The late Stephen Hawking did not believe in an afterlife, but he has one all the same. He has appeared as a co-author in two posthumous research papers since he died in March. One takes a fresh look at the problem of just how complex the universe far beyond our horizon could be; the other returns to the intractable but apparently not entirely insoluble problem of what happens to information once it falls into a black hole. This second paper is a response to a paradox that concerns only theoretical physicists but the first addresses the machinery of creation that seems to have needed no creator.
Not surprisingly, he returns to both themes and many more in what his publishers call his final thoughts. Pioneering thinkers leave their names on their science. Hawking and Roger Penrose proved mathematically in 1965 that time, space and matter must have had a beginning in an infinitely small, dense point. Radioastronomers separately identified tantalising evidence of creation inscribed in the cosmos that year. Hawking also pursued another unknowable object to establish the theoretical reality of an elusive entity, instantly dubbed Hawking radiation, from within the forbidden frontiers of a black hole.Continue reading... Read more »
Tombland (Mantle, £20), the long-awaited seventh novel by CJ Sansom about Tudor lawyer Matthew Shardlake, is a thumping 847 pages of glorious pageantry. It’s 1549, and the sharp-minded, crook-backed hero must ride to Norfolk to look into a murder case on behalf of Lady Elizabeth, younger sister of boy king Edward VI and the future queen. She is anxious about the fate of her distant relative, John Boleyn, who stands accused of murdering his wife; the family have been in disfavour since the 1536 beheading of Elizabeth’s mother, Anne, so he is unlikely to get a sympathetic hearing. With the state coffers being emptied in pursuit of a fruitless war with Scotland, it’s a turbulent time: not only is there religious conflict, but the existing social inequality is being exacerbated by the enclosure of common lands, as wealthy landlords with an eye on the increasingly profitable wool industry fence them off to graze their sheep. Shardlake and his assistants find themselves caught up in Kett’s rebellion, a real but little known peasants’ revolt, which has dramatic and bloody consequences. Although the main storyline is sometimes lost in all the hurly-burly, Sansom handles his huge cast with aplomb. This is a totally immersive and vividly written tale: compelling reading for history lovers and crime aficionados alike.Continue reading... Read more »
Zadie Smith, David Szalay, Martin Amis … this anthology edited by Philip Hensher showcases skill and range rather than innovation
The wealthiest short story prize I have judged was the Sunday Times EFG short story award, which presents the victor with £30,000. If the winning writer were to use every single one of the 6,000 words allowed them, that would work out at a fiver a word, which puts them on a par with that other well-paid writer of creative fiction, the columnist Boris Johnson.
In straitened times for writers, you would think a prize bonanza like this is a good thing – but it cuts no ice with Philip Hensher, editor of The Penguin Book of the Contemporary British Short Story, published two years after his immense anthology-cum-survey of the British short story since c1700 and designed, in part, to compensate for some of the space-related omissions of the last project.
It's interesting to see novelists exercising their talents over a shorter distance, with a different frame of referenceContinue reading... Read more »
Old Vic, London
Razzle-dazzle showbiz twins bewitch and delight in an inventive, smart and saucy production
Wise Children is Angela Carter’s rambunctious last novel about illegitimacy, incest and Shakespearean illusion. It is also the name of Emma Rice’s new theatre company, which launches with this adaptation. Carter would surely have approved of such doubleness and reinvention; her work is filled with twins and revisionist retellings of old stories.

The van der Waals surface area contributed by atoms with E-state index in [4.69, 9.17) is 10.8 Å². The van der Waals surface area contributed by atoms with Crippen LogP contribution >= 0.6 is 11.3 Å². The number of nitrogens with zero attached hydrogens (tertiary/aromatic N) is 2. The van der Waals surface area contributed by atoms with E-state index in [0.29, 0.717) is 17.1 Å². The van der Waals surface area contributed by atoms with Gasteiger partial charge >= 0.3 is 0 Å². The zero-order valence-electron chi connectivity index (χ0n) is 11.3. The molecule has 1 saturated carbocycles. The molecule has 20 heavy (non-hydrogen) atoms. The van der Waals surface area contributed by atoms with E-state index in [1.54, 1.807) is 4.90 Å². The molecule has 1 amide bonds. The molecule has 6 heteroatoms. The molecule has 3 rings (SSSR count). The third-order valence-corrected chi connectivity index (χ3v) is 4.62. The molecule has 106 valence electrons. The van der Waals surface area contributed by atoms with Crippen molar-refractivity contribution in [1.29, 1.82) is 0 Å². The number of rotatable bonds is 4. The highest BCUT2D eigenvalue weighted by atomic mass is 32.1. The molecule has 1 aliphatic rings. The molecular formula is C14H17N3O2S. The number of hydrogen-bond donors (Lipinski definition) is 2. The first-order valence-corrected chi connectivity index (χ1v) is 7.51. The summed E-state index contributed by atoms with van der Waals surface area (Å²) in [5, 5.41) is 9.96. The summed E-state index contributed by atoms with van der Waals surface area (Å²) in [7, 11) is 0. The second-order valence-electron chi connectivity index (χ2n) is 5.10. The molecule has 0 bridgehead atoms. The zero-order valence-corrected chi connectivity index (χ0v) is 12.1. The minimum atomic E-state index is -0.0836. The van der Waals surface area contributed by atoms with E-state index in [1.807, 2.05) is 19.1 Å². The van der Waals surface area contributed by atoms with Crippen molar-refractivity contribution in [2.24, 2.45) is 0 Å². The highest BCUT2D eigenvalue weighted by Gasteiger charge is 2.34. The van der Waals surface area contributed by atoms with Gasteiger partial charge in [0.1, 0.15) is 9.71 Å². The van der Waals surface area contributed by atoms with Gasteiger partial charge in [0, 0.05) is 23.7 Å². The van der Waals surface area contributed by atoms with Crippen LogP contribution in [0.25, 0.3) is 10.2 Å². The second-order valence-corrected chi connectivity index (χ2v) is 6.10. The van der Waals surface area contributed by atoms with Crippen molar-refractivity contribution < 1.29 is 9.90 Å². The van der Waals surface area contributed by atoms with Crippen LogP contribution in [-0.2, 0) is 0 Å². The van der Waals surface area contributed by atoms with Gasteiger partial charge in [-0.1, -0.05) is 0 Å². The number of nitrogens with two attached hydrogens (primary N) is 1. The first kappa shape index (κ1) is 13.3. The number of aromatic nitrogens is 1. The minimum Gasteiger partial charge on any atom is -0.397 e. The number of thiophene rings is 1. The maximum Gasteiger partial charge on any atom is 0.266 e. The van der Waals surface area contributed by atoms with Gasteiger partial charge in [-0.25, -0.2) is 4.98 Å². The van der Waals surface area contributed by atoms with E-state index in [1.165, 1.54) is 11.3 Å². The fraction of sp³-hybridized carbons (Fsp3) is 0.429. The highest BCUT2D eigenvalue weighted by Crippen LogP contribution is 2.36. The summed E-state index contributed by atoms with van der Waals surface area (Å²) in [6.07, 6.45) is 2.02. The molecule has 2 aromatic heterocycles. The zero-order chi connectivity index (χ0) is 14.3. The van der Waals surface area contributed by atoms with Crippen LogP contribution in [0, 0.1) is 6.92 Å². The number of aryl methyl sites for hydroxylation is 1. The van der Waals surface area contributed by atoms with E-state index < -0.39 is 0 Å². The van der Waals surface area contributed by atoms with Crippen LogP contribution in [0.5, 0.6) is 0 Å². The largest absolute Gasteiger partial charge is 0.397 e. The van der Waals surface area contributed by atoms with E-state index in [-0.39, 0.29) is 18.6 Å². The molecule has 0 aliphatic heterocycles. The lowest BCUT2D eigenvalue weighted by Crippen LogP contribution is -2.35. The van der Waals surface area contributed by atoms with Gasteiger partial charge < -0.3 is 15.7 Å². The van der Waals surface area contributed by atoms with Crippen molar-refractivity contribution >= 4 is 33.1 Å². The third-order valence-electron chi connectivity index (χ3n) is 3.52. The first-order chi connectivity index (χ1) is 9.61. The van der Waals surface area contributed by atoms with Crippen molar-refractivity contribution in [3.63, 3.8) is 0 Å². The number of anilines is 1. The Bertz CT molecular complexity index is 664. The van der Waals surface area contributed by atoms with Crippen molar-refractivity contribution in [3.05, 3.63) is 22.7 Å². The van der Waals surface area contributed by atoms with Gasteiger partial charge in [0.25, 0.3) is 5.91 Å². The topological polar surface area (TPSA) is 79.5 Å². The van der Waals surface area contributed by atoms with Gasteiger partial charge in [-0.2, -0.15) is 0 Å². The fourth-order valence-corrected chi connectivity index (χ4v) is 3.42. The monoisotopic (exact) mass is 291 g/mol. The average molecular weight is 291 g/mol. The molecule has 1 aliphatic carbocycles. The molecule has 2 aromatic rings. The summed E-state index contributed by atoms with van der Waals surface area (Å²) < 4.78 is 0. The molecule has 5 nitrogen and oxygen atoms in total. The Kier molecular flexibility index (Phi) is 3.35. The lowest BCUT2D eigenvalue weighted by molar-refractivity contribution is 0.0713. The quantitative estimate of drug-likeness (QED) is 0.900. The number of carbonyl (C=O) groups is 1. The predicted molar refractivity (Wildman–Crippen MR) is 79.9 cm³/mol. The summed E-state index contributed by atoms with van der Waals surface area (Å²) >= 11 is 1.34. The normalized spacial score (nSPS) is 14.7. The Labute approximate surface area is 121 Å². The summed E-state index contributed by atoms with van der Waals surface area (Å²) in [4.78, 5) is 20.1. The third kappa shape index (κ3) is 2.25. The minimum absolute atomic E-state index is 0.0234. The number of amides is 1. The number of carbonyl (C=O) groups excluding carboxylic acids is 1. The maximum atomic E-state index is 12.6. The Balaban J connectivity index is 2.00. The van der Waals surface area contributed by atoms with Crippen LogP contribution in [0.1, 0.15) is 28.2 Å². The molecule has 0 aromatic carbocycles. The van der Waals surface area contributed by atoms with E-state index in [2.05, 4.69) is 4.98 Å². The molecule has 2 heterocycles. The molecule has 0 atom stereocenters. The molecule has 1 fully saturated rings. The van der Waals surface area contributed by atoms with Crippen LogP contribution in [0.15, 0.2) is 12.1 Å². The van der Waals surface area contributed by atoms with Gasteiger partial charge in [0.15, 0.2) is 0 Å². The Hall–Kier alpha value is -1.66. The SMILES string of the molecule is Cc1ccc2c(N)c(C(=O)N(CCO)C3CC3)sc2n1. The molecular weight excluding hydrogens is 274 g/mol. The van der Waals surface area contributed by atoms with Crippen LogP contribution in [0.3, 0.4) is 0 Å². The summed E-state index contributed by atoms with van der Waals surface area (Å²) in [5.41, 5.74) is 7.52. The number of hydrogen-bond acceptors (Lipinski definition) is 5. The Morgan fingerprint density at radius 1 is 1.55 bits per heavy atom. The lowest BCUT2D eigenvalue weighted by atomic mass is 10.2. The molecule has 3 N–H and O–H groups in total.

Dora and Nora – the central twins of Carter’s book – are Brixton-born septuagenarians, looking back on their lives as showgirls in the tawdry music halls of 1930s London. Here, they are represented by puppets, as their youngest incarnations, and by three couples: cartwheeling girls in pigtails (Bettrys Jones and Mirabelle Gremaud), Amazonian showgirls with Louise Brooks bobs (Melissa James and Omari Douglas), and the 75-year-old dual storytellers (Etta Murfitt and Gareth Snook), narrating their life stories with the cockney bonhomie of old-school entertainers.Continue reading... Read more »
A predatory Athena and a playboy Narcissus bring flashes of brilliance to a reworking of Ovid that lacks rigour
Ovid’s Metamorphoses is an extraordinary work: a retelling of Greek myth by a Roman poet, whose unifying theme is the act of change. The invocation that begins the poem explains: “My spirit compels me to tell of forms changed into new bodies”, and Metamorphoses has inspired visual artists from Bernini to Picasso, as well as poets from Shakespeare to Ted Hughes. Zachary Mason now adds his name to an intimidatingly long list. He should be used to that, though, having reworked Homer for his wonderful debut novel, The Lost Books of the Odyssey, in which he reimagined Odysseus’s story from multiple perspectives.
Sadly, the rigour that thrilled readers of his first book is missing for much of this one. Too many chapters – those concerning the Trojan war, in particular – feel like offcuts from his taut debut. There, Mason dealt beautifully with Polyphemus, the cyclops blinded by Odysseus, in a chapter told from the cannibalistic monster’s viewpoint. It was a clear homage to “The House of Asterion” by Jorge Luis Borges, which tells the story of Theseus from the perspective of the cannibalistic Minotaur. In Metamorphica, the third chapter is a woolly version of an earlier part of Polyphemus’s life, when he loves the sea nymph Galatea and kills her beloved Acis in a fit of jealous rage. Mason retains the jealousy and the slaughter, but omits the part where Galatea turns her lover into a river god, the metamorphosis that renders the story Ovidian. If there is no metamorphosis (and the only thing in Mason’s version that comes close is Polyphemus carving Acis’s dead face into rock, like a bronze age Mount Rushmore), then what is the reason for the story’s inclusion?
Metamorphica is given a veneer of complexity by its footnotes, but they are inconsistent and occasionally inaccurateContinue reading... Read more »